When Fake News is Just Propaganda

We should call fake news what it really is most of the time: propaganda.

Fake news is a lie. But the term mistakenly seems like a lighthearted/entertaining way of describing fictional content based on a few truths that are familiar — or riffing on our own preexisting opinions. 

No way. Fake news can be used to coerce, cause mischief, and keep one in their echo chamber.

Calling any bit of news content “propaganda” is more menacing. The idea is typically linked to governments that looking for sway or control over its citizenry. Banana republics, as well as more established countries in Eastern Europe, still work on this premise.

In the Eastern Europe country of Macedonia, one enterprising young person is responsible for more than 140 pseudo-U.S.political Web sites all looking to cause havoc. Terrorist journalism to some; I call it propaganda.

For a U.S. media organization -- TV, print, or digital-based (and no doubt there are overlaps here) -- this is their opportunity to make a real difference.



And then there is the social-media-platform-of-your-choice option. It's offered so everyone can have a "voice." That would be good — if and only if — those “voices” have some straightforward intentions.

How can the average person vet any of this? As usual, news readers need to figure out who is quoted, hopefully on the record, as well as determining the validity of other sources cited. Then, they have to check the claims against other media organizations.

Maybe you find nothing; or a little something. Then go back and re-check. Takes work, huh? Yep.

In contrast to all this, TV news networks could make content much more valuable in the coming years -- doing deeper journalism than ever before. This would go a long way to maintain some of that high viewership obtained during the recent election season.

It would also be beneficial for business -- and retain advertisers buying lots of news TV inventory commercials.

The betting is President-elect Trump might have far fewer press conferences than President Obama -- which will mean only one thing: Those now famous, loud and controversial Trump tweets --- with plenty of fact-free content -- will continue to proliferate. No journalistic balance at all -- from Right or Left.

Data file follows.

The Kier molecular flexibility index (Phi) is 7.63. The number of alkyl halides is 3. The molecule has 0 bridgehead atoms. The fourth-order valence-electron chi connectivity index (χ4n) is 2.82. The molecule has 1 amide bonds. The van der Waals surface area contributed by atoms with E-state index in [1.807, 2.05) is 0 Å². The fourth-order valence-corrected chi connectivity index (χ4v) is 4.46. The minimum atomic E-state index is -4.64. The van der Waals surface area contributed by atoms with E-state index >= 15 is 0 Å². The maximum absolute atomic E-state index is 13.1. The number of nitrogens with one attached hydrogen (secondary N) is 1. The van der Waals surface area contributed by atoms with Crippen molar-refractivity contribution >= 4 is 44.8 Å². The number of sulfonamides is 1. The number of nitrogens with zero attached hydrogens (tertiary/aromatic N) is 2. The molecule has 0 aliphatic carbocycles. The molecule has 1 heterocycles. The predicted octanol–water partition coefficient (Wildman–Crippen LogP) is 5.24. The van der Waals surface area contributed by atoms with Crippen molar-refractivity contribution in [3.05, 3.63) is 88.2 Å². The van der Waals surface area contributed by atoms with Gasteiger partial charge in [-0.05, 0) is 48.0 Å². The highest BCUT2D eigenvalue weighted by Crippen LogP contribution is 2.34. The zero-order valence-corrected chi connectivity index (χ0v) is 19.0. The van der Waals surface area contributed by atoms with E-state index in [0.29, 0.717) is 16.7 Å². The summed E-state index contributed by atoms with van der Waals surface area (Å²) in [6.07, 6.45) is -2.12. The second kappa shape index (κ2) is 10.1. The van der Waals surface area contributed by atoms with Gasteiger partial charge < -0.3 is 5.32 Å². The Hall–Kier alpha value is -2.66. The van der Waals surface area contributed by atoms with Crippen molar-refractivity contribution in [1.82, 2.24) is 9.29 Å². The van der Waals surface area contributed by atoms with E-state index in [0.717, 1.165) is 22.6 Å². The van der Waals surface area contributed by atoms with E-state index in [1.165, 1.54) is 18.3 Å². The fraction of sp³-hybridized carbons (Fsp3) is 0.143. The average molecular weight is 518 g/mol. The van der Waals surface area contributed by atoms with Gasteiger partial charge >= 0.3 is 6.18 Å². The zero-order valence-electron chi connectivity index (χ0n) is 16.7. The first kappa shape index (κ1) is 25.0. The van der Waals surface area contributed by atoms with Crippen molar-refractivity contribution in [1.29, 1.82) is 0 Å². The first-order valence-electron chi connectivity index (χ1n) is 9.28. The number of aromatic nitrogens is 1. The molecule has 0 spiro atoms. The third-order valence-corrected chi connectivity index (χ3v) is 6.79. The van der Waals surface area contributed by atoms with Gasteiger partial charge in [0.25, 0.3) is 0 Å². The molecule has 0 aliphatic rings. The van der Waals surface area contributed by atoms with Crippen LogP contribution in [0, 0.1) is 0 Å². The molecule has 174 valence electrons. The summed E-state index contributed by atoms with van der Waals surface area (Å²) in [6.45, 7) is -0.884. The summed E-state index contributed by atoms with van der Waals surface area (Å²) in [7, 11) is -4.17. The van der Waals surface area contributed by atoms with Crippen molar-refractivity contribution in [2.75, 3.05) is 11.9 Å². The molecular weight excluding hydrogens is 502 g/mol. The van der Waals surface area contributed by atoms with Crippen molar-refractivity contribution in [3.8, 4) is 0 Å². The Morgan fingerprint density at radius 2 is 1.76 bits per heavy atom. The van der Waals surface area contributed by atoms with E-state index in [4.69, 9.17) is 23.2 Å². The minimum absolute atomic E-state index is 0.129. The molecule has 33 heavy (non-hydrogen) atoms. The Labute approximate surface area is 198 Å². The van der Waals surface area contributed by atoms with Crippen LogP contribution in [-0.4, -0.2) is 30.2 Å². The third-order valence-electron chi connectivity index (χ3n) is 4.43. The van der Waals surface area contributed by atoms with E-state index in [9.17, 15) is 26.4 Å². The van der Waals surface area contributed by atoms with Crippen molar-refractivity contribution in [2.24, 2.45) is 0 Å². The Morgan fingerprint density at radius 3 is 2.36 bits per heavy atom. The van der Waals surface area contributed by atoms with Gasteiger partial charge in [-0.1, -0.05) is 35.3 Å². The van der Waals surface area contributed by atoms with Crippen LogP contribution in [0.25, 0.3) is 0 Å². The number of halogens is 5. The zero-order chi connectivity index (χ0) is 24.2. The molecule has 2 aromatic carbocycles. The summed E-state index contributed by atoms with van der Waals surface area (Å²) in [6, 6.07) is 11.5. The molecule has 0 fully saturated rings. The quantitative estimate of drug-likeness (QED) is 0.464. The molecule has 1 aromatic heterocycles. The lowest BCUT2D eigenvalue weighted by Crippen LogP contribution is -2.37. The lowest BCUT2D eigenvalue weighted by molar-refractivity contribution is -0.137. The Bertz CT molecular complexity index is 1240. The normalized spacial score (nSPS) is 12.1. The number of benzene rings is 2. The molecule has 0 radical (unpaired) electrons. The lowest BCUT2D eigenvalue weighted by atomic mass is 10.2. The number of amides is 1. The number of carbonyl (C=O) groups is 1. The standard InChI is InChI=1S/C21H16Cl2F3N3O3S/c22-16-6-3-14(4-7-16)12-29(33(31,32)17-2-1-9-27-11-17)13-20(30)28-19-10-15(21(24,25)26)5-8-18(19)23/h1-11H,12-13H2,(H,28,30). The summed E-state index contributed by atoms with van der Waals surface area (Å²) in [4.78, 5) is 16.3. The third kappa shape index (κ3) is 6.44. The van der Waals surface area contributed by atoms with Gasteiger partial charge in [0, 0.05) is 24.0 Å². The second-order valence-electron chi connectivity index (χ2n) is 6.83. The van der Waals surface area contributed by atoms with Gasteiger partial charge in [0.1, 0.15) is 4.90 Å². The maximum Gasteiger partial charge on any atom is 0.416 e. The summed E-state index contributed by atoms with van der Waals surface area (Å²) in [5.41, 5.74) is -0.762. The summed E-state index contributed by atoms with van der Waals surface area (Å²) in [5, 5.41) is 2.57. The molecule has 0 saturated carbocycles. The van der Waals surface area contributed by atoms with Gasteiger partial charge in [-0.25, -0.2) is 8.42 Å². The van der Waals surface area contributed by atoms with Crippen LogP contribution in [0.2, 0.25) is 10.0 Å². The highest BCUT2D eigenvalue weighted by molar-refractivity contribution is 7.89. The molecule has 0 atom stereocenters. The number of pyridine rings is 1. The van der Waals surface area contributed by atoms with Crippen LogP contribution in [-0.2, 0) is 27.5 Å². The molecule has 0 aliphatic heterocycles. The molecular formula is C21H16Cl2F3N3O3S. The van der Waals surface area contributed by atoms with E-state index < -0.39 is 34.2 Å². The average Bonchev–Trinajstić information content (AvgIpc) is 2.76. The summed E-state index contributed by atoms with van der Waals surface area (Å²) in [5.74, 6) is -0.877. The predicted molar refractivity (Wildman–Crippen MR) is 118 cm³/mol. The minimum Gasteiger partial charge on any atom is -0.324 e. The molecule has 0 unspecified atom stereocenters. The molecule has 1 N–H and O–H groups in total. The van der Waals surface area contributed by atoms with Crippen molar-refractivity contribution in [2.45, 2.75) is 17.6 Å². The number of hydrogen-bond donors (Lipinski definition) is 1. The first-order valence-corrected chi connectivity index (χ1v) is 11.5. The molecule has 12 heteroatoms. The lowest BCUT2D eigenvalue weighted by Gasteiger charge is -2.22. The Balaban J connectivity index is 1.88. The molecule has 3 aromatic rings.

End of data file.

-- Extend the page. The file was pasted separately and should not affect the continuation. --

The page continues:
What's at stake? The importance of a free press, one that speaks truth to power. So will you be calling any of this future digital content just “voices”  or propaganda?

3 comments about "When Fake News is Just Propaganda".
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  1. Ed Papazian from Media Dynamics Inc, December 20, 2016 at 10:39 a.m.

    Agreed, Wayne. Just like the fake "opinion" pieces we see all the time which are little more than ads or propaganda tracts favoring an outcome in which the writer has a vested interest.

  2. Alvin Silk from Harvard Business School, December 20, 2016 at 2:36 p.m.

    Wayne Friedman begins  by asserting that "fake news" is "really" just  propanda," "most of the time." He consludes by asking: "What's at stake?" How about the do ctrine of "permissible puffery" in advertising? Repition of political rhetoric (often inspired and/or created by advertising professinals?) is  a stnadard feature of "news" reports. As such, doesn't "new cntent" serve to "coerce, cause mischief, and keep one in their echo chamber"?

  3. Paula Lynn from Who Else Unlimited, December 20, 2016 at 7:36 p.m.

    Tears of the clown will be pouring in when the checks stop and a lot of people die due to policies coming. Will the press due their due dilgence and report correctly or give in to this dangerous reality show ?

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